However slap-dash, the Program Summary and the accompanying memorandum fulfill these requirements. They describe "a scheme decided upon in advance" to provide employee benefits. They set forth, albeit in outline form, the benefits to be provided. The memorandum states the class of beneficiaries: "All Exempt [i.e., non-union] Employees." Both the memorandum and the Program Summary identify the ultimate source of financing for the plan benefits: DNLP. The documents are replete with instructions for obtaining benefits. For instance, one of the twenty-one pages of the Program Summary is given over entirely to "Procedures for Sick Pay/Short Term Disability." And the documents existed during a time when DNLP was paying premiums to Prudential to cover employee benefits, which establishes DNLP's intent to "provid[e,] for . . . participants or their beneficiaries[,] benefits." 29 U.S.C. § 1002(1).
Although the Program Summary contains the disclaimer that it was "not intended to cover all details of the Plan" and that the "actual provisions of the Plan will govern," we reject the notion that this disclaimer renders the Program Summary a non-plan during the period when it was the only written document describing benefits. We held in Heidgerd v. Olin Corp. that "[i]t is of no effect to publish and distribute a plan summary booklet . . . and then proclaim that any inconsistencies will be governed by the plan." 906 F.2d 903, 908 (2d Cir. 1990) (quoting McKnight v. Southern Life Health Ins. Co., 758 F.2d 1566, 1570 (11th Cir. 1985)). This is especially true where the "plan" allegedly summarized by the document distributed to employees does not otherwise exist in written form at the time of distribution. Crediting such a disclaimer in this situation would allow an employer effectively to "opt out" of ERISA's requirements despite its establishment of an employee benefits scheme that meets ERISA's definition of a "plan." But ERISA's requirements are not optional; Congress intended through ERISA to establish "a comprehensive system for the federal regulation of private employee benefit plans." Dist. of Columbia v. Greater Wash. Bd. of Trade, 506 U.S. 125, 127, 113 S.Ct. 580, 121 L.Ed.2d 513 (1992) (emphasis added). Also, because an employer could always produce a subsequent document without such a disclaimer, crediting the disclaimer in this situation would allow an employer effectively to use such a subsequent document to make post-hoc changes in plan terms without complying with the plan amendment procedures that employers must specify under 29 U.S.C. § 1102(b)(3).
"Every employee benefit plan shall — (3) provide a procedure for amending such plan, and for identifying the persons who have authority to amend the plan. . . ." 29 U.S.C. § 1102(b)(3).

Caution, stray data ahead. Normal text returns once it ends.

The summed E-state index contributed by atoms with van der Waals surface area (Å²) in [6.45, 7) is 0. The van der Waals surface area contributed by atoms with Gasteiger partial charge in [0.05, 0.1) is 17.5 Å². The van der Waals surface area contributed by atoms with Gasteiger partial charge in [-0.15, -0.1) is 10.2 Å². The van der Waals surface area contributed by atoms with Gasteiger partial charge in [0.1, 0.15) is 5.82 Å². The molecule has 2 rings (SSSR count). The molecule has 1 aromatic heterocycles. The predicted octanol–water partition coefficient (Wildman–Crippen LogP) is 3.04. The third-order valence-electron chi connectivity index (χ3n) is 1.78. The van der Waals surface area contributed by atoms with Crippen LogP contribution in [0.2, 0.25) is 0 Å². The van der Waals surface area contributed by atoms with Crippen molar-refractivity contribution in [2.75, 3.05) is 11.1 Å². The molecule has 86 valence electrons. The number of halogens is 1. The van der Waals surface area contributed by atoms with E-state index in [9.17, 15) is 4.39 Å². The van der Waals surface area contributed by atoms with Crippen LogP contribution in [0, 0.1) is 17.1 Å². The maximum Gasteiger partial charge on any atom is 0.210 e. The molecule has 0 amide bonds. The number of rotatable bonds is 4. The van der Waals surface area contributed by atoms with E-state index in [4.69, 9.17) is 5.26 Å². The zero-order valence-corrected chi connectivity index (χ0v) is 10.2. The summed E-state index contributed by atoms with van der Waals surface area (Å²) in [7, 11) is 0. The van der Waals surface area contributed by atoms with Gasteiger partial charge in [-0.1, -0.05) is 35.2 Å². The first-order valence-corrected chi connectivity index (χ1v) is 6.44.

We conclude that, at least during the period between January and September 30, 1993, when the first draft Benefit Booklet was received by DNLP, the Program Summary and its accompanying memorandum were "the plan" for purposes of the plaintiffs' actions under § 1132(a)(1)(B).
III. Interpreting the Plan
A claim under § 1132(a)(1)(B), "in essence, is the assertion of a contractual right." Strom v. Goldman, Sachs Co., 202 F.3d 138, 142 (2d Cir. 1999); accord Devlin v. Empire Blue Cross Blue Shield, 274 F.3d 76, 82 (2d Cir. 2001). In interpreting plan terms for purposes of claims under § 1132(a)(1)(B), we apply a federal common law of contract, informed both by general principles of contract law and by ERISA's purposes as manifested in its specific provisions. See Devlin, 274 F.3d at 84 n. 5 ("[I]n ERISA cases, state law does not control. Instead, general common law principles apply."); Schonholz, 87 F.3d at 79 ("ERISA is a federal law regime for regulating employee benefits designed to eliminate the threat of conflicting state and local regulation of benefit plans.").
A. The Initial Promised Benefits
With these considerations in mind, we turn to the language of the Program Summary. It is axiomatic that where the language of a contract is unambiguous, the parties' intent is determined within the four corners of the contract, without reference to external evidence. United States v. Liranzo, 944 F.2d 73, 77 (2d Cir. 1991). And the language of the Program Summary manifests a plain and unambiguous intent to provide long-term disability benefits without offsets for Social Security or workers' compensation payment. Not only does the document describe long-term disability benefits without mentioning such offsets, its explicit mention of offsets for short-term benefits creates the impression that this silence was intentional. Therefore, at least for the period between January and September 30, 1993, we decline to look for outside evidence of plan terms. See, e.g., W.W.W. Assoc., Inc. v. Giancontieri, 77 N.Y.2d 157, 162, 566 N.E.2d 639, 642, 565 N.Y.S.2d 440, 443 (1990) ("Evidence outside the four corners of the document as to what was really intended but unstated or misstated is generally inadmissible to add to or vary the writing.").